Rec·om·pense v. t. [imp. & p. p. Recompensed p. pr. & vb. n. Recompensing ]
1. To render an equivalent to, for service, loss, etc.; to requite; to remunerate; to compensate.
He can not recompense me better. --Shak.
2. To return an equivalent for; to give compensation for; to atone for; to pay for.
God recompenseth the gift. --Robynson (More's Utopia).
My rash, but more unfortunate, misdeed. --Milton.
3. To give in return; to pay back; to pay, as something earned or deserved. [R.]
Recompense to no man evil for evil. --Rom. xii. 17.
Syn: -- To repay; requite; compensate; reward; remunerate.
Rec·om·pense v. i. To give recompense; to make amends or requital. [Obs.]
Rec·om·pense, n. An equivalent returned for anything done, suffered, or given; compensation; requital; suitable return.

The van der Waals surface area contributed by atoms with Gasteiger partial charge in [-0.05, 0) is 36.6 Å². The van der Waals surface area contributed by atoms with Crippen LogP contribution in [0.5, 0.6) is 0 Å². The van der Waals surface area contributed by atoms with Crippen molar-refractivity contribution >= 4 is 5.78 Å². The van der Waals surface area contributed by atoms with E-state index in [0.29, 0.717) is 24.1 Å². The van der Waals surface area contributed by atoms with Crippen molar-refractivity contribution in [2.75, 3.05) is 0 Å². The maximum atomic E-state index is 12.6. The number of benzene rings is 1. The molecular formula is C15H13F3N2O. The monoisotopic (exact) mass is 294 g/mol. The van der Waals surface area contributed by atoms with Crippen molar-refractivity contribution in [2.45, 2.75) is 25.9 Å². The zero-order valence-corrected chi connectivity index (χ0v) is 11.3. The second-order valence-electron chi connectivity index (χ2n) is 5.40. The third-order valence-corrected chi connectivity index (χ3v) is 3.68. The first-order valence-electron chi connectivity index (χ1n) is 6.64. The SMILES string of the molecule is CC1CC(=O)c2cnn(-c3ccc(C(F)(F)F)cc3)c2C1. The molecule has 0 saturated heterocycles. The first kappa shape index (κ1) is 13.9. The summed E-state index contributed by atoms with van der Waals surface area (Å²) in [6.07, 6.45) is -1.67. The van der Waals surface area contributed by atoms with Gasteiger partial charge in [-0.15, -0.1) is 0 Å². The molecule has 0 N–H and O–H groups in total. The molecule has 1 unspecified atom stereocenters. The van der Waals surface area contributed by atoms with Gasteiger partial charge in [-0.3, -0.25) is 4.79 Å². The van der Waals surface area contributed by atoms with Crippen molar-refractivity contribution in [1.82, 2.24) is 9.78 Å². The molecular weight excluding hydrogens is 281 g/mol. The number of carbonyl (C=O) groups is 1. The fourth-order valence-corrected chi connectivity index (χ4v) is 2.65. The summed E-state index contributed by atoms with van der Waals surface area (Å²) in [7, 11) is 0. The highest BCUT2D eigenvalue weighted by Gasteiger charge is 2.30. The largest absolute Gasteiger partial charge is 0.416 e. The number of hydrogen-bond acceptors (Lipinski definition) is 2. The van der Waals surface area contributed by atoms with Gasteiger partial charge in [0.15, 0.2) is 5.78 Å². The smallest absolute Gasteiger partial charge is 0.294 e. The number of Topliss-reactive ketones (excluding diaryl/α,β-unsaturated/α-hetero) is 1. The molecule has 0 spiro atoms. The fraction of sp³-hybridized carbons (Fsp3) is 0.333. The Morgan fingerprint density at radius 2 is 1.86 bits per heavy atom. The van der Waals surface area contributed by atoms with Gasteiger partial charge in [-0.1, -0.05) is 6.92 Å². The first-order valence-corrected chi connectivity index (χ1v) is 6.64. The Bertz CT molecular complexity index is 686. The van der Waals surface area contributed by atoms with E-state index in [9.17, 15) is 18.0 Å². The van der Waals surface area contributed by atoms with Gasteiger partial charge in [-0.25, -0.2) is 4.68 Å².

To me belongeth vengeance, and recompense. --Deut. xxii. 35.
And every transgression and disobedience received a just recompense of reward. --Heb. ii. 2.
Syn: -- Repayment; compensation; remuneration; amends; satisfaction; reward; requital.
n 1: payment or reward (as for service rendered)
2: the act of compensating for service or loss or injury [syn:
v 1: make amends for; pay compensation for; "One can never fully
repair the suffering and losses of the Jews in the Third
Reich"; "She was compensated for the loss of her arm in
the accident" [syn: compensate, repair, indemnify]
2: make payment to; compensate; "My efforts were not
remunerated" [syn: compensate, remunerate]